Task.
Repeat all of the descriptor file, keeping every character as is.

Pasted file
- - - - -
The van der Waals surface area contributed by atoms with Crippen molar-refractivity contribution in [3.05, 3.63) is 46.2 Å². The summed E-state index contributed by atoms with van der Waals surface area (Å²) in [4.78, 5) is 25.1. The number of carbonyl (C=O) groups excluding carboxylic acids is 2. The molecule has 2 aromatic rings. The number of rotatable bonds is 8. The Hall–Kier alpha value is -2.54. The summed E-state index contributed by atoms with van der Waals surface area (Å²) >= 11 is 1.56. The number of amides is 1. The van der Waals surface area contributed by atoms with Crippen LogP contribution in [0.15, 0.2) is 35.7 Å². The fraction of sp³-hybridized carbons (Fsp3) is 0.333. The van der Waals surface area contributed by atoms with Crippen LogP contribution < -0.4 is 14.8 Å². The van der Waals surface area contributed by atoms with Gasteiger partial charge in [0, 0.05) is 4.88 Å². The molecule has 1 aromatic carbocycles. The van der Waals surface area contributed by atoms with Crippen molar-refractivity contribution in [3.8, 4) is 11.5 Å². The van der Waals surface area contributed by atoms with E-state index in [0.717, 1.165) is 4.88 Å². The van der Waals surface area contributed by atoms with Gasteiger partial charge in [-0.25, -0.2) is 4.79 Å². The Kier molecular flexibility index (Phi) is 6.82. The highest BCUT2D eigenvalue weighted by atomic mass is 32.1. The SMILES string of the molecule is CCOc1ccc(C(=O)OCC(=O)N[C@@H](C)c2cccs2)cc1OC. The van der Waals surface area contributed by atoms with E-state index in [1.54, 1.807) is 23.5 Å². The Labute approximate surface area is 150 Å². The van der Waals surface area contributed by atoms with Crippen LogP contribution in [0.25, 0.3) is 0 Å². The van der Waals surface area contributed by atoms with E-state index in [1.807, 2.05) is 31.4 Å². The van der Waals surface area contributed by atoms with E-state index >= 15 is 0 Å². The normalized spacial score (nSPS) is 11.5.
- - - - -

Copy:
The van der Waals surface area contributed by atoms with Crippen molar-refractivity contribution in [3.05, 3.63) is 46.2 Å². The summed E-state index contributed by atoms with van der Waals surface area (Å²) in [4.78, 5) is 25.1. The number of carbonyl (C=O) groups excluding carboxylic acids is 2. The molecule has 2 aromatic rings. The number of rotatable bonds is 8. The Hall–Kier alpha value is -2.54. The summed E-state index contributed by atoms with van der Waals surface area (Å²) >= 11 is 1.56. The number of amides is 1. The van der Waals surface area contributed by atoms with Crippen LogP contribution in [0.15, 0.2) is 35.7 Å². The fraction of sp³-hybridized carbons (Fsp3) is 0.333. The van der Waals surface area contributed by atoms with Crippen LogP contribution < -0.4 is 14.8 Å². The van der Waals surface area contributed by atoms with Gasteiger partial charge in [0, 0.05) is 4.88 Å². The molecule has 1 aromatic carbocycles. The van der Waals surface area contributed by atoms with Crippen molar-refractivity contribution in [3.8, 4) is 11.5 Å². The van der Waals surface area contributed by atoms with E-state index in [0.717, 1.165) is 4.88 Å². The van der Waals surface area contributed by atoms with Gasteiger partial charge in [-0.25, -0.2) is 4.79 Å². The Kier molecular flexibility index (Phi) is 6.82. The highest BCUT2D eigenvalue weighted by atomic mass is 32.1. The SMILES string of the molecule is CCOc1ccc(C(=O)OCC(=O)N[C@@H](C)c2cccs2)cc1OC. The van der Waals surface area contributed by atoms with E-state index in [1.54, 1.807) is 23.5 Å². The Labute approximate surface area is 150 Å². The van der Waals surface area contributed by atoms with Crippen LogP contribution in [0.25, 0.3) is 0 Å². The van der Waals surface area contributed by atoms with E-state index in [1.807, 2.05) is 31.4 Å². The van der Waals surface area contributed by atoms with E-state index >= 15 is 0 Å². The normalized spacial score (nSPS) is 11.5.